Don't Always Be So Hard On Yourself

Bonji Foods Aficionado Smart Brief: Volume 29

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­­Hi all, welcome back to the Bonji Food Aficionado Smart Brief! We hope the weekend treated you well and you are ready for a new week full of new opportunities! Many of us tend to be pretty hard on ourselves, usually thinking it may push us to work harder. While occasionally that may be true, it's important to realize that a lot of self-criticisms also has its negative effects such as ruining your mood, focus, and real productivity. Thus, we have a few tips to help you balance the roles of self-criticism and giving yourself the credit you deserve.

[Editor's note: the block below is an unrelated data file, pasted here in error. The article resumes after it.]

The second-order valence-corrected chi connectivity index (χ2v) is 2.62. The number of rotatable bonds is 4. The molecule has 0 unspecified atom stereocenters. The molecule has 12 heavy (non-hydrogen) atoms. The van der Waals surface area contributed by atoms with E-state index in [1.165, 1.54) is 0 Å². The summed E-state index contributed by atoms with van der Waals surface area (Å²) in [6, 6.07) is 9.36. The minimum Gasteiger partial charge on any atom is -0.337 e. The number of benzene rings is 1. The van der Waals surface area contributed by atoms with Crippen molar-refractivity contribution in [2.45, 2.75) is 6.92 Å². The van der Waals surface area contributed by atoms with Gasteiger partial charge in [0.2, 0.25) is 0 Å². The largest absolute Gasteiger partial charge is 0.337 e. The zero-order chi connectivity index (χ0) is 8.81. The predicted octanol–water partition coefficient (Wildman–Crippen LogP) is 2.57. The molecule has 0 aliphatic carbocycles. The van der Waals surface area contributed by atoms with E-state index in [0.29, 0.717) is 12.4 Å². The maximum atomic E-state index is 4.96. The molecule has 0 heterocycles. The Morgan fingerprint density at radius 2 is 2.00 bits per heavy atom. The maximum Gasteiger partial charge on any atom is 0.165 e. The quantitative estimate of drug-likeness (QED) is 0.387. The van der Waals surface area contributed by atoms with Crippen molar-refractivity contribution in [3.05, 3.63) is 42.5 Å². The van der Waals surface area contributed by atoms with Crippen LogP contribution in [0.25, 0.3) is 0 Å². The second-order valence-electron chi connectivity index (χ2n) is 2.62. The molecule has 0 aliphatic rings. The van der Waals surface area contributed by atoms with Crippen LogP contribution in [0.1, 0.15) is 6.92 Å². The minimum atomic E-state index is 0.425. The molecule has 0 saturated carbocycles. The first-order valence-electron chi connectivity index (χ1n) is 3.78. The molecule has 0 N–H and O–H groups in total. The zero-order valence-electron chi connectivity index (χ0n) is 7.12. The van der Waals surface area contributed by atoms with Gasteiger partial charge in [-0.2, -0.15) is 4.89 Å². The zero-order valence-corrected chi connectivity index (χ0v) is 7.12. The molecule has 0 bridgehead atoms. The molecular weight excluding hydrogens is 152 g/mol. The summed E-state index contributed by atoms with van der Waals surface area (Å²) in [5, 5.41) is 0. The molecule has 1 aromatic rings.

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Tips To Help Balance Your Self-Criticism 1. Personify Your Inner Critic By naming your inner critic, you create psychological distance between it and yourself. This makes it a whole lot easier to keep it in check. Use a funny, silly name to really hammer home to yourself that your inner critic can be tamed. In a study discussed in Harvard Business Review, personifying your thoughts leverages your cognitive defusion, the process of separating your thoughts from yourself. In fact, this defusion is shown to reduce the stress, discomfort, and believability of your negative thoughts. 2. Use a Timer For Your Emotions Using a timer can be beneficial in many aspects of your life. However, specifically for emotions associated with negative self-talk, shame, and humiliation, a timer may be just what you need. Generally, these emotions only last 30-40 minutes before you move on to something else. Therefore, you can set a timer and fully process your emotions for the allotted time. Then, once the timer goes off, make a conscious choice on how to move forward and get going. 3. “Anything That Can Go Wrong, Can Go Right” We often look at the negative side of situations and think about the outcomes that may be detrimental to us. Yet, anything that has the potential to go array also has the potential to be beneficial. You may have heard about one of Murphy's Laws, stating that anything that can go wrong, will. However, we don't believe that thinking like this is healthy, it may be true in some cases, but not for productivity and mental health purposes. This is a massive research topic for psychology, with many books being written on the idea of thinking positive can attract positivity. Although we aren't aiming to get too deep into this concept, the general idea of changing your perspective to look at what can go right will have tremendous positive effects.


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